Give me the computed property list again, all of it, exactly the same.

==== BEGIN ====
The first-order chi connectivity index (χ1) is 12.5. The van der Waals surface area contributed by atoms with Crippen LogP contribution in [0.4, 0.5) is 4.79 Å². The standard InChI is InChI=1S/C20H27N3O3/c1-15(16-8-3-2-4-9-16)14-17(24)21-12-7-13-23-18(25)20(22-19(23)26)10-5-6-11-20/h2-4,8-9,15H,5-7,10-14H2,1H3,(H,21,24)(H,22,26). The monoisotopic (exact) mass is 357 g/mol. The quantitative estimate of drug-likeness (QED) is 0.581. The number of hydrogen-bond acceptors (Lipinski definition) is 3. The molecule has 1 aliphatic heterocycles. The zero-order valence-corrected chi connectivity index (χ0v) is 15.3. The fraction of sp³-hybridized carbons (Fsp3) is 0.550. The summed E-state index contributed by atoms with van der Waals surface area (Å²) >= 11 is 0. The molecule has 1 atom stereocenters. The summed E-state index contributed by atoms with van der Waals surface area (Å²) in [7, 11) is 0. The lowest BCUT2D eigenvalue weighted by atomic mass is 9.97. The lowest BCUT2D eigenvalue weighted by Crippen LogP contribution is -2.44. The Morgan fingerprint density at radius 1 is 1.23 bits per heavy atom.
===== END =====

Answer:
The first-order chi connectivity index (χ1) is 12.5. The van der Waals surface area contributed by atoms with Crippen LogP contribution in [0.4, 0.5) is 4.79 Å². The standard InChI is InChI=1S/C20H27N3O3/c1-15(16-8-3-2-4-9-16)14-17(24)21-12-7-13-23-18(25)20(22-19(23)26)10-5-6-11-20/h2-4,8-9,15H,5-7,10-14H2,1H3,(H,21,24)(H,22,26). The monoisotopic (exact) mass is 357 g/mol. The quantitative estimate of drug-likeness (QED) is 0.581. The number of hydrogen-bond acceptors (Lipinski definition) is 3. The molecule has 1 aliphatic heterocycles. The zero-order valence-corrected chi connectivity index (χ0v) is 15.3. The fraction of sp³-hybridized carbons (Fsp3) is 0.550. The summed E-state index contributed by atoms with van der Waals surface area (Å²) >= 11 is 0. The molecule has 1 atom stereocenters. The summed E-state index contributed by atoms with van der Waals surface area (Å²) in [7, 11) is 0. The lowest BCUT2D eigenvalue weighted by atomic mass is 9.97. The lowest BCUT2D eigenvalue weighted by Crippen LogP contribution is -2.44. The Morgan fingerprint density at radius 1 is 1.23 bits per heavy atom.